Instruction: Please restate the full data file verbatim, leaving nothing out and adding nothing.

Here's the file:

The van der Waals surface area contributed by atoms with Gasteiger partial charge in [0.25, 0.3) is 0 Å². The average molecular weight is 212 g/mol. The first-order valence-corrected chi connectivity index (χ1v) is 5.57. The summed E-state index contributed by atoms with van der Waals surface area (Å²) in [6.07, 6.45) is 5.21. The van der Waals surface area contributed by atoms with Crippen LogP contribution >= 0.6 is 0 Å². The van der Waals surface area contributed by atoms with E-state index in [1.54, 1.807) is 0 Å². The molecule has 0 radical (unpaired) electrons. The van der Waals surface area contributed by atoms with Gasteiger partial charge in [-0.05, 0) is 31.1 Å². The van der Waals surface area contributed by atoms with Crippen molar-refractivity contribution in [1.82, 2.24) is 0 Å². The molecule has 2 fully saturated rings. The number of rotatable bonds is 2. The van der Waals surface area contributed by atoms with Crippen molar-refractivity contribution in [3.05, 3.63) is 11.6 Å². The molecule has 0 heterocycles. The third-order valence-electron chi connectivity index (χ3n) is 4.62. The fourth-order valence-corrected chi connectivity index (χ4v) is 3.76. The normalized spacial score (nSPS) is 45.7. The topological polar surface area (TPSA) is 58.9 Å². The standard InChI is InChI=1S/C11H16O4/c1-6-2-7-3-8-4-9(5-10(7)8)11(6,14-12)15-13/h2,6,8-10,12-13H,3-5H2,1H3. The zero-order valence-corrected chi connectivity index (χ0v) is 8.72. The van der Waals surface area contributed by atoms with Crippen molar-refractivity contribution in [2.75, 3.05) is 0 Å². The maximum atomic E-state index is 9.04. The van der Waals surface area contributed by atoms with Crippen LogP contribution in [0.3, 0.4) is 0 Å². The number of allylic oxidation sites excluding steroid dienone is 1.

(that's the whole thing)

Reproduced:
The van der Waals surface area contributed by atoms with Gasteiger partial charge in [0.25, 0.3) is 0 Å². The average molecular weight is 212 g/mol. The first-order valence-corrected chi connectivity index (χ1v) is 5.57. The summed E-state index contributed by atoms with van der Waals surface area (Å²) in [6.07, 6.45) is 5.21. The van der Waals surface area contributed by atoms with Crippen LogP contribution >= 0.6 is 0 Å². The van der Waals surface area contributed by atoms with E-state index in [1.54, 1.807) is 0 Å². The molecule has 0 radical (unpaired) electrons. The van der Waals surface area contributed by atoms with Gasteiger partial charge in [-0.05, 0) is 31.1 Å². The van der Waals surface area contributed by atoms with Crippen molar-refractivity contribution in [1.82, 2.24) is 0 Å². The molecule has 2 fully saturated rings. The number of rotatable bonds is 2. The van der Waals surface area contributed by atoms with Crippen molar-refractivity contribution in [3.05, 3.63) is 11.6 Å². The molecule has 0 heterocycles. The third-order valence-electron chi connectivity index (χ3n) is 4.62. The fourth-order valence-corrected chi connectivity index (χ4v) is 3.76. The normalized spacial score (nSPS) is 45.7. The topological polar surface area (TPSA) is 58.9 Å². The standard InChI is InChI=1S/C11H16O4/c1-6-2-7-3-8-4-9(5-10(7)8)11(6,14-12)15-13/h2,6,8-10,12-13H,3-5H2,1H3. The zero-order valence-corrected chi connectivity index (χ0v) is 8.72. The van der Waals surface area contributed by atoms with Crippen molar-refractivity contribution in [2.75, 3.05) is 0 Å². The maximum atomic E-state index is 9.04. The van der Waals surface area contributed by atoms with Crippen LogP contribution in [0.3, 0.4) is 0 Å². The number of allylic oxidation sites excluding steroid dienone is 1.